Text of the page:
As we’ve already discussed, your wants and needs are specific to you. However, there are certain categories that should be taken into consideration by all students.
Going through this list will take some time, but it is crucial if you truly want to choose a college that suits you best. Also, keep in mind that you don’t have total control over which college you go to, as the college you choose has to choose you as well.
By learning how to choose a college that fits you, you’re more likely to be accepted by your chosen school, as they’re more likely to see you like their kind of student.
The following criteria should be included in your college search:
- Majors and minors offered
- Cost and available financial aid
- Distance from home
- Size of the campus and student body
- Post-degree support
- Campus community
- Extracurricular activities available
Don’t take this list as gospel. Certain items can be ignored if they don’t apply to you. You can also add to it if you find that criteria high on your list aren’t included.
Majors and Minors Offered
One of the primary deciding factors is going to be whether or not a potential school offers the area of study you’re interested in. Now, many students begin their college careers with “undecided” majors – and that’s okay!
Choosing the direction you want to take is difficult, which is why about 75% of students change their major at least once before they graduate.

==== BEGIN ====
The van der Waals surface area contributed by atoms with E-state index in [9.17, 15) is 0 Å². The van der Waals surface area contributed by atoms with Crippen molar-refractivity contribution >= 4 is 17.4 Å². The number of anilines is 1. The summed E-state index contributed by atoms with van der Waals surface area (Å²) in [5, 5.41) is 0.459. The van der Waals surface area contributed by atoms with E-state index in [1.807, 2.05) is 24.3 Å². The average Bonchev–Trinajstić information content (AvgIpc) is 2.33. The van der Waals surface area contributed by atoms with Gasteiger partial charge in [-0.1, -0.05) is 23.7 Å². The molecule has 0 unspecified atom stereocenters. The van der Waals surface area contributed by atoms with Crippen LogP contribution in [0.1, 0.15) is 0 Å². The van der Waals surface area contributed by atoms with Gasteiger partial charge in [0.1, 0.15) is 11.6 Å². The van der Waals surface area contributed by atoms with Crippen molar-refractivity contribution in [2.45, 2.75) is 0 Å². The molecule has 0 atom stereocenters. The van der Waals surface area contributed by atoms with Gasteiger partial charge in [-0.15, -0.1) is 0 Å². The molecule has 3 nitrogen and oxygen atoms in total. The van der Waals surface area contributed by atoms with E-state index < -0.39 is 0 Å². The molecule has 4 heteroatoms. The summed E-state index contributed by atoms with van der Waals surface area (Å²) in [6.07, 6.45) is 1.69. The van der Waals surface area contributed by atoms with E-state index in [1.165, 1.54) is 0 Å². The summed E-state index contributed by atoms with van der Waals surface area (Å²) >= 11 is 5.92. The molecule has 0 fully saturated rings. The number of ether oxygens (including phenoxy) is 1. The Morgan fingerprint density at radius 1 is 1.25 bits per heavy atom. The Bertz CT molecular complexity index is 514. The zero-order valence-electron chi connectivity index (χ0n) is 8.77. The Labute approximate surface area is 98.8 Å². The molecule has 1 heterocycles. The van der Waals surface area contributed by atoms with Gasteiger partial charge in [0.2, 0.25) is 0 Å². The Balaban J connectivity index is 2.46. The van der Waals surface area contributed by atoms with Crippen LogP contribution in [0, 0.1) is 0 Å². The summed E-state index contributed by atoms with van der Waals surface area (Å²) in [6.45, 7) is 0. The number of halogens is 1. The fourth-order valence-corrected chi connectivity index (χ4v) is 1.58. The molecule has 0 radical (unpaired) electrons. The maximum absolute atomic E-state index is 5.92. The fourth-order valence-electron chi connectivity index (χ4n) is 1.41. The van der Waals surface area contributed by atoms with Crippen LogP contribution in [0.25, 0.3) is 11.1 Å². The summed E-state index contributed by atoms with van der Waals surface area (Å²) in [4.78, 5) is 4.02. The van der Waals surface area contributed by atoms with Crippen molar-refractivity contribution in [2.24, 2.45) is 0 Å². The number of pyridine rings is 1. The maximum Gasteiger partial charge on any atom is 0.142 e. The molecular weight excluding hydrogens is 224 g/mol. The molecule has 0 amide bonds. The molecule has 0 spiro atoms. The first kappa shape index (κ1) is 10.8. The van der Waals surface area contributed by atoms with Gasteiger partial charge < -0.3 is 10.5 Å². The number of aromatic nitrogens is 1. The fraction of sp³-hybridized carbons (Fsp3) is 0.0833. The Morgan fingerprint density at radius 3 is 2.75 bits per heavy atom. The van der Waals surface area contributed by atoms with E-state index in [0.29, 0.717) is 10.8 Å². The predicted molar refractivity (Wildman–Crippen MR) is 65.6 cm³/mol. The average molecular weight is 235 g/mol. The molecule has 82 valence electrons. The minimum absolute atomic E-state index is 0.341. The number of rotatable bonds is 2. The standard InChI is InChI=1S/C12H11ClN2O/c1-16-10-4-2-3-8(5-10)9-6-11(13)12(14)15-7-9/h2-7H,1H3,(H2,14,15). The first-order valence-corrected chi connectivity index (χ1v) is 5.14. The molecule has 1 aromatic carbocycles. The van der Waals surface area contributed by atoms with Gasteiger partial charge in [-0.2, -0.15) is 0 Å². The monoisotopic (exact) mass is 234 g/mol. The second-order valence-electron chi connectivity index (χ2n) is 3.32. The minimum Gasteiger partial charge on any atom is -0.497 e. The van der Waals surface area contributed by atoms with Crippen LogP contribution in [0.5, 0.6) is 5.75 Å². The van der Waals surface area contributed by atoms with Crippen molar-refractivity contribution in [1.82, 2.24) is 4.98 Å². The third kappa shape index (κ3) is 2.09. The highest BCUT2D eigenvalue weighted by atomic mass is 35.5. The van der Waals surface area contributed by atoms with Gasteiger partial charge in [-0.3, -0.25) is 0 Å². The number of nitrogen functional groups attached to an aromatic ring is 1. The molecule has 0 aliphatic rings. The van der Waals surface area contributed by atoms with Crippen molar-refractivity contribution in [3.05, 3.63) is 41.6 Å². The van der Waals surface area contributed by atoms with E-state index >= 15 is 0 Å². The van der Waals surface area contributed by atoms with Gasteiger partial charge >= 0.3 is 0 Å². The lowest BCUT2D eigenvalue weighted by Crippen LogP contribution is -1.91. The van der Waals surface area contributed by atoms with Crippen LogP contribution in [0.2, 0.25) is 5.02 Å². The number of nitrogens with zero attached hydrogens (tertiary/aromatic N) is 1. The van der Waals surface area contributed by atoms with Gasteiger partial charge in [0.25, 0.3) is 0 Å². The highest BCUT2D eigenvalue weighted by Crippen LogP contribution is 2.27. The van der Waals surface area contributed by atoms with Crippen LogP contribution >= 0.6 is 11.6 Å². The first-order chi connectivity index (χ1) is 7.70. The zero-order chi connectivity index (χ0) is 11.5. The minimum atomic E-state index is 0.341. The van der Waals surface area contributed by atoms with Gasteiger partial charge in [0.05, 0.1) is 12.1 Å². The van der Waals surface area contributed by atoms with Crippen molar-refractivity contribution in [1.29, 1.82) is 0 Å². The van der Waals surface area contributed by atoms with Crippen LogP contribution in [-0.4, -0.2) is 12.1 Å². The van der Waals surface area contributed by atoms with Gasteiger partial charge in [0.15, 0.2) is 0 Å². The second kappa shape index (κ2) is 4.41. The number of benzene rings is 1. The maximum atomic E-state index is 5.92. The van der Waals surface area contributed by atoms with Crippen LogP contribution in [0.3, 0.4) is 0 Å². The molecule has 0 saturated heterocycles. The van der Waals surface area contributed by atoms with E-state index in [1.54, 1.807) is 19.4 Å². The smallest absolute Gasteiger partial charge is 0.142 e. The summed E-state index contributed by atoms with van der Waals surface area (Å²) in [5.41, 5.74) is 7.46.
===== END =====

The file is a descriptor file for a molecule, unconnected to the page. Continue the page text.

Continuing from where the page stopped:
If you’re unsure of your major, consider what direction you see yourself going in rather than trying to pin down an exact major. Are you drawn to science? History? The arts?
Those who aren’t quite sure which major they want to pursue should avoid small, specialized schools. The last thing you want to do is make it even more difficult for yourself to change your mind down the road.
Cost and Available Financial Aid
Unfortunately, the cost of college is a major deciding factor for many students. The price of a single semester at college, including tuition, fees, room and board, books, and other expenses can be astronomical.
That said, you shouldn’t write your dream school off just because it comes with a high price tag. Research any financial aid that might be available to you before deciding a school is too expensive.
Leave no stone unturned. Look into financial aid opportunities for academic achievement, special abilities, diversity, and on-campus employment. These packages truly can make all the difference.
Distance from Home
When students are preparing to graduate from high school, they often fall under two extremes: wanting to stay as close to home as they can, or getting as far away as possible. This is where your priority list can come in handy.